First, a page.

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In the realm of womenswear, ‘nowness’ is the word of the day. Collections need to be appealing, fresh and innovative whilst pushing the boundaries of design. Silhouettes are crafted not to simply adorn, no, they must feel empowering too. A lot of this comes down to the curation of collections; e.g. what to edit out, subtract and finally present. Together with ‘nowness’ that other overwhelming contemporary notion of ‘fastness’ must be mentioned. Consumerism seeks to just consume and purchases are solely made for accumulation. How wonderfully refreshing it is to find voices that ignore both of these phenomena.

Lena Lumelsky, originally hailing from the Crimea, now a long-term resident of Antwerp, is one of these shining beacons. Lena’s work is part of an ongoing explorative dialogue. Her collections are notably rich in research, detailing and appear freed from any subversive contexts; the mark of sincere craftsmanship. These confident eclectic garments speak for themselves and many cunning buyers are quickly catching onto this. Lena is not one for many words. When she does speak, the sentences she composes are short and straight from the heart. After perusing her latest offering in Paris, we wanted to catch up with her. What better way then through a quick ‘no frills’ fire round of questions. Lena agreed.

Heritage. Lena, tell me how you first got creatively triggered?

As a youngster, I was raised in a post-communist country. In the conditions of constant deficit, almost every girl could stitch or eventually would learn how to do so. This was part of the practical stance we took to life. During these days, we could hardly get ahold of anything like Vogue, but Burda magazine was our Bible. Ever since I can remember, I was always busy drawing and sketching dresses. So this process of creativity started quite early.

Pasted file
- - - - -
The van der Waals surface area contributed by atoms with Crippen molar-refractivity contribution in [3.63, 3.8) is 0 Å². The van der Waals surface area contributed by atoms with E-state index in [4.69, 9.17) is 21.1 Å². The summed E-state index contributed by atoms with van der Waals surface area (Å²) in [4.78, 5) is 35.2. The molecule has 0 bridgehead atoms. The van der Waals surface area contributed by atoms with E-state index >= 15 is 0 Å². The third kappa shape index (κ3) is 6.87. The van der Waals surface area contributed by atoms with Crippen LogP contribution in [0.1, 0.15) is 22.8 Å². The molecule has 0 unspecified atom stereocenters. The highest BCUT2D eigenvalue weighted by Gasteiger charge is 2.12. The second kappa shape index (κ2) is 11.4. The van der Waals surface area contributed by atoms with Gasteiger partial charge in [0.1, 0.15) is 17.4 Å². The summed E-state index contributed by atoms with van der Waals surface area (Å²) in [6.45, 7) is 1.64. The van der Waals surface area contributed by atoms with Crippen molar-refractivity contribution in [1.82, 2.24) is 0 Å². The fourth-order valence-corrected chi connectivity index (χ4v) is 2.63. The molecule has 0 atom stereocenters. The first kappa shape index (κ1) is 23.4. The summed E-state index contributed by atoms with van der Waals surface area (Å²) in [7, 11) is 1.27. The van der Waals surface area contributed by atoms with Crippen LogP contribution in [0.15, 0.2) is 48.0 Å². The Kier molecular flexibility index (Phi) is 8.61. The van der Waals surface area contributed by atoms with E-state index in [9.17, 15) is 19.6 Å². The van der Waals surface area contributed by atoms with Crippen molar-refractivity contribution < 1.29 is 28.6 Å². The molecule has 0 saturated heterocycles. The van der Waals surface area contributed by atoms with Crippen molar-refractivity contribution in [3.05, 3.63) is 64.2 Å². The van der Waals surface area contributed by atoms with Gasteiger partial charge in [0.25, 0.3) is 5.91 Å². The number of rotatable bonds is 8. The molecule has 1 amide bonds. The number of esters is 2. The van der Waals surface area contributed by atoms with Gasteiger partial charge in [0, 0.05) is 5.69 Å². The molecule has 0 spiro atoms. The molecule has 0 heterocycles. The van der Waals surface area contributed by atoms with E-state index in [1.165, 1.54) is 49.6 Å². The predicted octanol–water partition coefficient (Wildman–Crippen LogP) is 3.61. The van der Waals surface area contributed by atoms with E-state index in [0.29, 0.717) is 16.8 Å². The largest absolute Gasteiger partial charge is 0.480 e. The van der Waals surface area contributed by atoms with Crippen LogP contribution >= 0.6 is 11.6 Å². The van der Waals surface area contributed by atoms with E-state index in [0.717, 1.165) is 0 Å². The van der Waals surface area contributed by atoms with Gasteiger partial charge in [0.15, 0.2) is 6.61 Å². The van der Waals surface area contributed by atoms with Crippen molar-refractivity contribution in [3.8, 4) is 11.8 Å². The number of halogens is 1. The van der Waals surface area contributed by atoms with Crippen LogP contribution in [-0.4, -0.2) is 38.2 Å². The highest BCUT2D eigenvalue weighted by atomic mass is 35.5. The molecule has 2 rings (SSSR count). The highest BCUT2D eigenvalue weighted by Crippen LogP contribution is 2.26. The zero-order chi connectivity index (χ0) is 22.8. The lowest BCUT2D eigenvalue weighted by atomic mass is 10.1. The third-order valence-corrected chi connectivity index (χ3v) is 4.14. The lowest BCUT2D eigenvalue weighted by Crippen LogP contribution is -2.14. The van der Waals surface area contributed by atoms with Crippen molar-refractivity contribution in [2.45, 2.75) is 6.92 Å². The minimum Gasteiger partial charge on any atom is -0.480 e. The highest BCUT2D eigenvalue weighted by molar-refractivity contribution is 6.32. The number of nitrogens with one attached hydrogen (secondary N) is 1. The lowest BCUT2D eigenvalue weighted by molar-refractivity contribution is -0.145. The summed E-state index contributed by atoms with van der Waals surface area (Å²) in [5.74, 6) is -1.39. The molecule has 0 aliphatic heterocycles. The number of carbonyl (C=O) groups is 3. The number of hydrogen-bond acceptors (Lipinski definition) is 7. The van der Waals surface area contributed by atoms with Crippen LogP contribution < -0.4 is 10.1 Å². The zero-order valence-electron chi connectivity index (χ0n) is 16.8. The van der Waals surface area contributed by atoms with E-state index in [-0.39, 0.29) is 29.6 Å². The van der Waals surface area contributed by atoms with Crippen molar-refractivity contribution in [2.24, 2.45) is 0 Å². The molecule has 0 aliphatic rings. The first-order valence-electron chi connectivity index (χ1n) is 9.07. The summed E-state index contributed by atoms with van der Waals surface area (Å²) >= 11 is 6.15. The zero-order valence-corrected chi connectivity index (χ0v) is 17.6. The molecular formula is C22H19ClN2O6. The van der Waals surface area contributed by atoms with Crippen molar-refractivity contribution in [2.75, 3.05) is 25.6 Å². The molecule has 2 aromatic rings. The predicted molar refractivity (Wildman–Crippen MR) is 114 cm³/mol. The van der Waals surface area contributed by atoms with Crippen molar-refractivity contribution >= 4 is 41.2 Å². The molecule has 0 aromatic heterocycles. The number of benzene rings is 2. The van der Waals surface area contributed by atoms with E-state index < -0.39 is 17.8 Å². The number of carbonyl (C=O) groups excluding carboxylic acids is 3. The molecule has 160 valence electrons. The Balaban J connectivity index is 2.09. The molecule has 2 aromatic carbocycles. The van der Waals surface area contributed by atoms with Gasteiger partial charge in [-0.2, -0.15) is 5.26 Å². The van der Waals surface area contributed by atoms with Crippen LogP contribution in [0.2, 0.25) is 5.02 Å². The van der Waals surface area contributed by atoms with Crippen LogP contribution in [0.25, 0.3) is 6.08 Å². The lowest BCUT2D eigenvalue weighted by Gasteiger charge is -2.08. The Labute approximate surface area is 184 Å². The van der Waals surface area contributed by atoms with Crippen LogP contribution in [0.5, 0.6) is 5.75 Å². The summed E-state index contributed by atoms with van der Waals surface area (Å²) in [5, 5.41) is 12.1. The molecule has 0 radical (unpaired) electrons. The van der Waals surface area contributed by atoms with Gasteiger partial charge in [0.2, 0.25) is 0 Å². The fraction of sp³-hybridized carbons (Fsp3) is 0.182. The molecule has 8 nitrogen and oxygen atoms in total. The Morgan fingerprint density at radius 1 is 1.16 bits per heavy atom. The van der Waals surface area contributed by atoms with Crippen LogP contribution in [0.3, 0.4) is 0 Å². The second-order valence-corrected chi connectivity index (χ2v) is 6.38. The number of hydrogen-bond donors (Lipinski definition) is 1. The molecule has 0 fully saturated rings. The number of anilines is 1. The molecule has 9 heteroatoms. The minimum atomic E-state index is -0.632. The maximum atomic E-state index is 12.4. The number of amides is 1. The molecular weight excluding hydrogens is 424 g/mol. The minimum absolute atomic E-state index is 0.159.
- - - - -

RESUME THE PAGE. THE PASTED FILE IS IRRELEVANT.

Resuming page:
Fastening. When you realised you wanted to design garments, do you remember the first steps you took and what challenged you particularly?

Well, in the beginning, the technical part was a challenge. At a certain point, I realised I needed help of a tailor and strong pattern maker. The aforementioned Burda patterns were not satisfying any more! More importantly, it lies in my nature to strive to do everything myself. The first step I took was to turn towards customising the old dresses of my Mom and this was not always done upon her approval.

Belgium. An important foundation must also have been laid when you studied at the Royal Academy of Fine Arts in Antwerp. How do you look back at this time?

This was the best time of my life so far. I met many of my lifetime friends there. At the academy I felt connected and real, like I was in the right place surrounded by the right people, doing the right thing for the first time in my life. It all simply came together.

Sense of Place. As mentioned, you grew up in Sevastopol, in the Crimea and we so know much has happened here historically. Where are you based now?

After all this time, I am still based in Antwerp. I came here to study and still feel inspired by this city 13 years after. In many ways it has become my creative home. However, I do miss my creative friends, who have left already. The characters of sincere people can inspire me very much as well.

Thematic. The collections are so rich in texture, control and fabric research. Could you tell me about how you begin each collection?